Saturday, September 12, 2015

Sept 11 on Mount Bierstadt (14,060 feet) W0C/PR-015

I took Friday off in an effort to burn up some overtime and a group of us decided to hike Mount Bierstadt. Our group quickly became two people with everyone else dropping out for various reasons.  Dave and I met at 0300 and headed to the TH. We arrived at 0545 and waited a few minutes for the sunlight to light the trail. When we hit the trail at 0600 it was a cool 30 degrees out.

I was glad I had my heavier jacket!

On the Trail
Paused a moment for a SELFIE!!
On Trail

K0JQZ making his way up
Time to eat and figure out why the FT1D is not beaconing 
If you read about this mountain and trail you will find out that you drop 200 feet or so in elevation at the beginning. That is really no big deal until your return trip.

Dave and I made our way up the mountain letting faster hikers around us. We made the 3.5 miles and  3,000 feet elevation gain in 4 hours. Not bad for a couple of retired guys!

Dave and Frank on the Summit

Busy summit
Looking toward Mount Evans
Pano shot
Once we took in the views Dave helped me get setup for 20 Meter CW. I promptly broke the end of my fishing pole because I had the wrong connector for the EF on the pole. I tried to rig it up and ended up putting too much weight on it, snap! I was able to rig it up without the tip and Dave helped me deploy the wire.

The radio is the Steve Weber Designed, K0JQZ built, Mountain Toppin Radio with 2 bands (20 and 30 Meters). I only had the 20 meter End Fed along so that was the band I was limited to.

Getting Setup
Fishing for some DX
Deploying the End Fed
MTR powered by 9 volt battery

View from my shack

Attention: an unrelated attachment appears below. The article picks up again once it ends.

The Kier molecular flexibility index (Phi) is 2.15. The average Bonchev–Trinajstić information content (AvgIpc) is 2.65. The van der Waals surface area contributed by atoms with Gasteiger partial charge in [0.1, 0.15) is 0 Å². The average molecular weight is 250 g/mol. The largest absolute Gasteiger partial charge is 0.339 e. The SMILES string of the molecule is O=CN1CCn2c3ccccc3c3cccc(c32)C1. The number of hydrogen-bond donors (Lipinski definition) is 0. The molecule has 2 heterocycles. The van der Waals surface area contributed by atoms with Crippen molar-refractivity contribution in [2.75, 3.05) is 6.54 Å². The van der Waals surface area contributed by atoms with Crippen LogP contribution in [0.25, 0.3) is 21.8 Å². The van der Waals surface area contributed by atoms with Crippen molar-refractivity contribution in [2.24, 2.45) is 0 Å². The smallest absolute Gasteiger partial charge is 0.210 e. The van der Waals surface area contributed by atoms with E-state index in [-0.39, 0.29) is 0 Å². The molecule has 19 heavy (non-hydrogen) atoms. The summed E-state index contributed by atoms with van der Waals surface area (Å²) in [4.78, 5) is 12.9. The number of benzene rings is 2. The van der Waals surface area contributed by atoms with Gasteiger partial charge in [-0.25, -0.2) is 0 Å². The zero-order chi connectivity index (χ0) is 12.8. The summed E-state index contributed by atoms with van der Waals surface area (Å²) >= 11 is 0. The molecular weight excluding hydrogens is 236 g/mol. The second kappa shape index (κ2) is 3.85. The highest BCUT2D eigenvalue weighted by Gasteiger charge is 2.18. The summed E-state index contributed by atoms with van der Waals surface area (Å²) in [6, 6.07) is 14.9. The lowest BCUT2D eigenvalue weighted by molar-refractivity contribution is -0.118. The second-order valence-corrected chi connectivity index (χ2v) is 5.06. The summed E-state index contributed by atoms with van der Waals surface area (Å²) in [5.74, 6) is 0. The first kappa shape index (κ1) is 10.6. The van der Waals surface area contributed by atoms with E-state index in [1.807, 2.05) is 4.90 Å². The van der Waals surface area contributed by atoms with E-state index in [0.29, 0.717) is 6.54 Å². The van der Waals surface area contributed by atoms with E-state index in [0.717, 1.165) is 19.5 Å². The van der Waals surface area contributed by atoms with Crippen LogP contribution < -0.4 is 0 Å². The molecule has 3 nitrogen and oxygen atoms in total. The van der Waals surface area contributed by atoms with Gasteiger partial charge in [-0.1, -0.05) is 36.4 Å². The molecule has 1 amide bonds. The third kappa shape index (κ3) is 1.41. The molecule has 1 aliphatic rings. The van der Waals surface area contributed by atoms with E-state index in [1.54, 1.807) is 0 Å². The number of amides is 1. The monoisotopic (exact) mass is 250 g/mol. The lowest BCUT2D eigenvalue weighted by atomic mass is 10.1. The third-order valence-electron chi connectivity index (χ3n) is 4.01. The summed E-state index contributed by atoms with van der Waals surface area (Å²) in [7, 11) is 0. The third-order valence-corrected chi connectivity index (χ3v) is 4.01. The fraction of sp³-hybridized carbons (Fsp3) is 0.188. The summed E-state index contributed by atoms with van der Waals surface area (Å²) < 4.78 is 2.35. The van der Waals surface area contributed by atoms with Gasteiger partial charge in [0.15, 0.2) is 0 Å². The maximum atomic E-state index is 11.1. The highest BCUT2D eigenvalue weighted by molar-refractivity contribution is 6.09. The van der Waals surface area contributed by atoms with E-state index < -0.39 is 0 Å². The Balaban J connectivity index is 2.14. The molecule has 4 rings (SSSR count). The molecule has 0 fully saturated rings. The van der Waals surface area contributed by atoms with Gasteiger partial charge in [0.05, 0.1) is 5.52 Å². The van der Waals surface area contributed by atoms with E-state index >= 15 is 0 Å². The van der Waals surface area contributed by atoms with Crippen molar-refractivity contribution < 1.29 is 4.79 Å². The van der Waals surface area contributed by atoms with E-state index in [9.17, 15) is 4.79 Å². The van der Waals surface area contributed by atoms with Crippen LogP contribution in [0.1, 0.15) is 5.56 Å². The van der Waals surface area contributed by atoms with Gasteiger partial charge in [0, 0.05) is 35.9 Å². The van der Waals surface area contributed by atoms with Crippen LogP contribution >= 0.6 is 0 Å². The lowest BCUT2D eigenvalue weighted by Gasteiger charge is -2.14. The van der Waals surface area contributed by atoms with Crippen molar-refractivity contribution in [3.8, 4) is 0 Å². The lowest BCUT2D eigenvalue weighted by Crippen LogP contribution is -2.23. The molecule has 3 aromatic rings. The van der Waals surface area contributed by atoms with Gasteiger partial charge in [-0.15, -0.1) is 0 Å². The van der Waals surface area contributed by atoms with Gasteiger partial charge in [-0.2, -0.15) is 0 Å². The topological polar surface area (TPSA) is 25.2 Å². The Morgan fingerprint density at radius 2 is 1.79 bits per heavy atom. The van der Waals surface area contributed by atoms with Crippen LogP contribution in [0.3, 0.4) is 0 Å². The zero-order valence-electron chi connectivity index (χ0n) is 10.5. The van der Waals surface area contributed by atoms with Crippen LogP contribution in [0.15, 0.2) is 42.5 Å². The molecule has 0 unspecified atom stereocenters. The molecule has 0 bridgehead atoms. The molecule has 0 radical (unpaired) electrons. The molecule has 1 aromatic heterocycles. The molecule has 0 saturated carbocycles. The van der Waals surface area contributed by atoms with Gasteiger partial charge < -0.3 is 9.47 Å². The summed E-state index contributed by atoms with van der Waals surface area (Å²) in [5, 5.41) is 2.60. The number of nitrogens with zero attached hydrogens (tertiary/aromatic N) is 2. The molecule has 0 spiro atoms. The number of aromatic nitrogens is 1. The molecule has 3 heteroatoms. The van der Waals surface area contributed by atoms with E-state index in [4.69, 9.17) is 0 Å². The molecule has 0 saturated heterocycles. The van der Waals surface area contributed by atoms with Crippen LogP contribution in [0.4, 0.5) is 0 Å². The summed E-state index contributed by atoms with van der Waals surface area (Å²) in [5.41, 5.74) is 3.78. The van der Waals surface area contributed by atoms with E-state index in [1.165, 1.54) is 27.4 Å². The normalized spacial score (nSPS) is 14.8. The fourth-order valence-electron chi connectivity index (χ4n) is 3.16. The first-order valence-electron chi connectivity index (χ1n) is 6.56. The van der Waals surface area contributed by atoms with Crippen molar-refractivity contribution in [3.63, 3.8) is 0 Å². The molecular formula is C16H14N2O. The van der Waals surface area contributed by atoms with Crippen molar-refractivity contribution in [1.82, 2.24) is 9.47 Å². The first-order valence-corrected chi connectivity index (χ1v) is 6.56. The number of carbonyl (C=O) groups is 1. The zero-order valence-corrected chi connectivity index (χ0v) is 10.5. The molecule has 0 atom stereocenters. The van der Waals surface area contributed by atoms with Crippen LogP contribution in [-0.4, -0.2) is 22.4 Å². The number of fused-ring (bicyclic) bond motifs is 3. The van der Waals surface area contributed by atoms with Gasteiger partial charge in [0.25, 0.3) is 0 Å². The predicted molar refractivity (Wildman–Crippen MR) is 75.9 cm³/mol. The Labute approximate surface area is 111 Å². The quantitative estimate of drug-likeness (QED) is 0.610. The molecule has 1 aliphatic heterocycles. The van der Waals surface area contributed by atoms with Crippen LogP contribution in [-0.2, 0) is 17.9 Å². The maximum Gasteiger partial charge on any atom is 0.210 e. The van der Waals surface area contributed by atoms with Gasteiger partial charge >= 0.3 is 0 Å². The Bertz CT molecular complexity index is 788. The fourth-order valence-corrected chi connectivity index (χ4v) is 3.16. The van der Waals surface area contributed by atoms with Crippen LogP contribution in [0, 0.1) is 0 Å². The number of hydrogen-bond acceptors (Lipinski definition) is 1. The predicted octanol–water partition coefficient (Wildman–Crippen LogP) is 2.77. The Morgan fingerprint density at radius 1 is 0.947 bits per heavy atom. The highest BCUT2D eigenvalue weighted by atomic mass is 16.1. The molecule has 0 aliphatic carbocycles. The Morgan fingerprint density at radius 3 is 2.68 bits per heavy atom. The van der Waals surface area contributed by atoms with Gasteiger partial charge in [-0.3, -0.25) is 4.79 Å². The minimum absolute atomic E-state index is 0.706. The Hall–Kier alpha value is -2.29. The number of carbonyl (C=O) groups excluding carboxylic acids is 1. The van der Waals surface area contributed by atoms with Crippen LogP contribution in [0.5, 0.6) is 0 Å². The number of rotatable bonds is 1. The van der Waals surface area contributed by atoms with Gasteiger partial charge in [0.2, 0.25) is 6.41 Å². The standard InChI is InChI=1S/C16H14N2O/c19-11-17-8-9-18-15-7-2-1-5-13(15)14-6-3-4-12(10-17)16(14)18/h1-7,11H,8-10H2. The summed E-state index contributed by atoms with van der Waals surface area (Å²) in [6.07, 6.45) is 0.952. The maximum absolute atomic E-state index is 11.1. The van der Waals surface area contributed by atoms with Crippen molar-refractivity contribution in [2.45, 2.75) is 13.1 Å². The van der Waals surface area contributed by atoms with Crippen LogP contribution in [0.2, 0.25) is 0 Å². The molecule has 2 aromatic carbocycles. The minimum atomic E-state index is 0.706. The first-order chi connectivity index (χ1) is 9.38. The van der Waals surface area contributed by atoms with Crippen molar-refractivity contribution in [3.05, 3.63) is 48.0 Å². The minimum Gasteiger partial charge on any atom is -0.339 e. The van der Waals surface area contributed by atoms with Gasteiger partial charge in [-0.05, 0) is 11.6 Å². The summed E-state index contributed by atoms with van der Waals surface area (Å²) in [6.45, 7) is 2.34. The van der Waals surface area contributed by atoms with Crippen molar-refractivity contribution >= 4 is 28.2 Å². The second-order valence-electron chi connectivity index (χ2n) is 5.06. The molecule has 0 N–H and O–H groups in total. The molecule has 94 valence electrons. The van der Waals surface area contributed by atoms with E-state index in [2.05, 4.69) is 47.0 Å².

Trying to get a few QSOs
Radio, battery, log book and iPhone (iPhone is my UTC Clock)
I was not spotted by RBN so I had to send a SMS Spot. I was a little worried that maybe the SMS function or the SOTAWatch web site was down, that has happened before.

Self Spot


The band was very quiet, so much so I thought there could also be a problem with propagation. I called CQ a few times and K6EL filled my headphones. At that point I knew I would not only be spotted but would get my QSOs for a successful activation. Just hearing a familiar callsign calling helps keep spirits up! Thanks Elliott!!!

In short order I worked the following stations with a radio I built in an Altoids Tin, power by a 9 volt battery, with 30 feet of wire and a matching network in a pill bottle, supported by a fishing pole.:

K6EL in California

AE4FZ in North Carolina

VE7OM In BC Canada

WA2USA in Illinois

NE4TN In Tennessee

K4MF in Florida

NG6R in California

NK6A  in California

K0FNR in Colorado

I was starting to chill down and no one else was answering my CQs so I packed up and we headed down the mountain. It took us 2 hours to get back to Dave's truck and I had a great feeling of accomplishment with my second 14er (1st was Pikes Peak from the Crags). Now I just need to get Dave licensed so he can join in on the fun!




It was a perfect day with mild temps and not a lot of wind.



Thanks Chasers and thanks Dave for taking pictures, driving to the TH and the great company!

72
Frank
K0JQZ

No comments:

Post a Comment